FROM BELOW THE VILLA OF QUINCTILIUS VARUS.
The sites of the numerous villas which once overhung every point of the romantic dells of Tivoli must be in great measure imaginary; that of Quinctilius Varus depends upon the appellation of Quintiliolo, applied to a few foundations; but in the absence of even such slight ground, conjecture must be baffled in assigning a locality to the various residences of Vopiscus, Propertius, Catullus, Plancus, Petronius, Lepidus, Marius, Sallust, or Martial.
Fancy must content itself in the identity of the surrounding scenery; and, however reluctantly, relinquish the gratification of treading in the footsteps of a Zenobia, or pacing the halls of her retirement, where her conversation and alliance were sought by the senators of Koine.
These three Cascatelli, or lesser cascades, are formed by a branch of the Anio, divided from the main stream for the use of the inhabitants of the town, and here precipitated about a hundred feet from the arches of the villa of Maecenas. Although objects of minor importance, the surrounding scenery, with the accompanying rocks and verdure, render them scarcely inferior in point of beauty to the falls of the main stream.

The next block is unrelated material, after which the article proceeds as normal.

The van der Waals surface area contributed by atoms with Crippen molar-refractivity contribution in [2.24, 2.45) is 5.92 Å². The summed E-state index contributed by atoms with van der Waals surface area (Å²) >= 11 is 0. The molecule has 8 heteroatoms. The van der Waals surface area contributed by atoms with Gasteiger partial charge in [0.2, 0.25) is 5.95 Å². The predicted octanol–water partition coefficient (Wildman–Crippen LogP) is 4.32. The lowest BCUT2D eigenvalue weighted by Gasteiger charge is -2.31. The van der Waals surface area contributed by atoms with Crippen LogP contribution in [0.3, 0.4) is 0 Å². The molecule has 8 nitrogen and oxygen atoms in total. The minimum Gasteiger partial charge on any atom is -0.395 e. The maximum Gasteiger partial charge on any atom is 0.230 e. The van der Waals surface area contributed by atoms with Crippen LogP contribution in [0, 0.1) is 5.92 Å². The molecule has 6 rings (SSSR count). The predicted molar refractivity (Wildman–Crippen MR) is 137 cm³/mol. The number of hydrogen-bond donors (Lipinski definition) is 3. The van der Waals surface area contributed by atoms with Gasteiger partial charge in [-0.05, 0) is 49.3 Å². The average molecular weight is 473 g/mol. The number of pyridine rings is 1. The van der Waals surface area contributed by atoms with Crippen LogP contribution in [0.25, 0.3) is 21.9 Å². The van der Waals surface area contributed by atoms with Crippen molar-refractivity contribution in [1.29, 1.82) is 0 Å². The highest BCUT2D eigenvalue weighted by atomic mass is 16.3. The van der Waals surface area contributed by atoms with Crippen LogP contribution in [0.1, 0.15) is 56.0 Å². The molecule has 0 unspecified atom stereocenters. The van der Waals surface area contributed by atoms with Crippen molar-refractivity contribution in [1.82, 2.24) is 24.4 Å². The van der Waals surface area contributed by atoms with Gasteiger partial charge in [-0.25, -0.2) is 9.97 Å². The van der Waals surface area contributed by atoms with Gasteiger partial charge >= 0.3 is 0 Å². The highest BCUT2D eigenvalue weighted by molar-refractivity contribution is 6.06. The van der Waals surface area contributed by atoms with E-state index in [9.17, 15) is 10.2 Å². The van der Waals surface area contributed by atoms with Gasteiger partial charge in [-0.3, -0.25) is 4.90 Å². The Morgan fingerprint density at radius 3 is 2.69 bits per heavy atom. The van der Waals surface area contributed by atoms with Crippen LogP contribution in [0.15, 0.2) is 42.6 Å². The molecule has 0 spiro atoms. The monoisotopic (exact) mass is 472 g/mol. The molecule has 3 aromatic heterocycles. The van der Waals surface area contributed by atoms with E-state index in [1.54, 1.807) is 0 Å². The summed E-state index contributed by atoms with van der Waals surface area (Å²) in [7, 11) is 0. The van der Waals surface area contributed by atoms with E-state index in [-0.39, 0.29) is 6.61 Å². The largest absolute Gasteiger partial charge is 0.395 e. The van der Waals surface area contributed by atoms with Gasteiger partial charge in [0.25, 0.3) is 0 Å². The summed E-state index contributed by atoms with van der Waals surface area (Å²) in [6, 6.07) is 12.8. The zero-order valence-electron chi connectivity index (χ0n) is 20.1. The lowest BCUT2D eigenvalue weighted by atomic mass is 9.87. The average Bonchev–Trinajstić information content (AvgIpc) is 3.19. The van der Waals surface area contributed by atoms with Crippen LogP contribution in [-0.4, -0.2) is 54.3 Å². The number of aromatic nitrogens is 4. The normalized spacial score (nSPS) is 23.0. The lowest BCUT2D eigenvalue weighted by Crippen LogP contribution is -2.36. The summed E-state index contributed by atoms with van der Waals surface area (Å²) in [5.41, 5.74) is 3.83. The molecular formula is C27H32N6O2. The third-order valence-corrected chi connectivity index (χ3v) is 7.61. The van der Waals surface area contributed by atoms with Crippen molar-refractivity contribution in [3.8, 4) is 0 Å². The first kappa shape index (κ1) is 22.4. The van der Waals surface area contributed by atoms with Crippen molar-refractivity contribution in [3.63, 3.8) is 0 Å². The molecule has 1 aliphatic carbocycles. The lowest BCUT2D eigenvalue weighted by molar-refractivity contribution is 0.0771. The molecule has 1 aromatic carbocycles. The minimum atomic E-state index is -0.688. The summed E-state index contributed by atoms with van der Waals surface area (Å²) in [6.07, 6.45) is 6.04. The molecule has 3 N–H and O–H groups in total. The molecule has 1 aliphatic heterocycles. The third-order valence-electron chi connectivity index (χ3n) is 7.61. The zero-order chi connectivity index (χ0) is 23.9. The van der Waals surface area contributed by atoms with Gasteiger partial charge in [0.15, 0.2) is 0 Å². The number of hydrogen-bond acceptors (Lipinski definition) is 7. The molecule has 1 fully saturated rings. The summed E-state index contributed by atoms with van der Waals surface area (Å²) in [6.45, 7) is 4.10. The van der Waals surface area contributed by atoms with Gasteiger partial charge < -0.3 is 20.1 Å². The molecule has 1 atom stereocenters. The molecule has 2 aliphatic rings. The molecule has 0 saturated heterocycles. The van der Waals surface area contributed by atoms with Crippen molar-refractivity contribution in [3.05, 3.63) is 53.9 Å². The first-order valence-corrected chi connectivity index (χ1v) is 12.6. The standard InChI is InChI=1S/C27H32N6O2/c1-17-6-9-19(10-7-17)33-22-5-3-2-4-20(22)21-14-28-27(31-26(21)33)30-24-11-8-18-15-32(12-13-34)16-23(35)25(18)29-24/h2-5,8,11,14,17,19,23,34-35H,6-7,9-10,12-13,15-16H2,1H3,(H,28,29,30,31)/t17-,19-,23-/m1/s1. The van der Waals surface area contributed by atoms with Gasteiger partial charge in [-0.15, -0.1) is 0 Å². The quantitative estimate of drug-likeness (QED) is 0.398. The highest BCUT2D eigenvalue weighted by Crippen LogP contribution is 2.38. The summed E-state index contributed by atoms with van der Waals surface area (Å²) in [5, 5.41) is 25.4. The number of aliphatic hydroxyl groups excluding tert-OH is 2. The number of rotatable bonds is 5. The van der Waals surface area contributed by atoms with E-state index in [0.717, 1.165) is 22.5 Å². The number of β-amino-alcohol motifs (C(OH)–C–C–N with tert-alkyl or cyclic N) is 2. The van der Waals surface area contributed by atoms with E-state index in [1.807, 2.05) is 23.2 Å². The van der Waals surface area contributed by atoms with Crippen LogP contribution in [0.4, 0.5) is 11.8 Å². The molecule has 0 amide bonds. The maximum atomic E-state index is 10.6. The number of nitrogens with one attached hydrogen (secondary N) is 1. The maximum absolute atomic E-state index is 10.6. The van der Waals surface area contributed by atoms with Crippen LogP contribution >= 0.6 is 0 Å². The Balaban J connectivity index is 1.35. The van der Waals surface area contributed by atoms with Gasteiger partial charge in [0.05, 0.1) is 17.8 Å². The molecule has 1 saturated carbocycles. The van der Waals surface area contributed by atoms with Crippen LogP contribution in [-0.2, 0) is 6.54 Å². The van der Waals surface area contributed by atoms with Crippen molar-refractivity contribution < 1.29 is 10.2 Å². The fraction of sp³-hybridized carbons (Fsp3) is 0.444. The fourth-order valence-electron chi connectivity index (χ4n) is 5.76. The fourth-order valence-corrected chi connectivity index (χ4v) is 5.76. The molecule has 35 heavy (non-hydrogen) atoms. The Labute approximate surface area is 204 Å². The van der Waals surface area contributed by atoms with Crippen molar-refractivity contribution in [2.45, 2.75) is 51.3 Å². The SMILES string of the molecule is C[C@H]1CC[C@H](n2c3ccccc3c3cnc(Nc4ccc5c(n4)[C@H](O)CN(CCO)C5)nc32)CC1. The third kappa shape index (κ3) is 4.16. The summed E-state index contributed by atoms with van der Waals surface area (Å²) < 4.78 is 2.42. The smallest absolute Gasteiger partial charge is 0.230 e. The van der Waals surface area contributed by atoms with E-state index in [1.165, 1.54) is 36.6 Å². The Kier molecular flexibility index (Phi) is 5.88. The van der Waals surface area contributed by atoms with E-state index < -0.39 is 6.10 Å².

The villa of Maecenas above, extended as far as the gates of Tibur, and the public road passed through it. The modern ruin is close at the left on entering Tivoli from Rome. Amongst the ruins, which cover a great extent of surface, will be found a square building with Doric columns and arcades, which, intermingled with the cascades and porticoes, must have presented a singularly beautiful and agreeable effect. Below is a subterranean gallery, called the Stables; but some antiquaries have imagined them to have been baths, and others suppose them reservoirs. A triple row of arches remain of seventeen below; and through these, run the cascades. From above is seen the beautiful vale of the Anio, and over the Campagna, in the distance, Rome.
In the centre of the view is the cathedral dedicated to St. Laurence, containing a picture of the martyrdom of its patron, painted by a pupil of Annibale Carrachi. The building has been erected upon foundations called of a temple of Hercules, in which Augustus used, when at Tivoli, to dispense justice. In the court were once two Egyptian statues, taken from the ruins of Hadrian’s Villa, but since transferred to the museum of the Vatican.
Source: Italian scenery from drawings made in 1817 by Elizabeth Frances Batty. London: Published by Rodwell & Martin, 1820.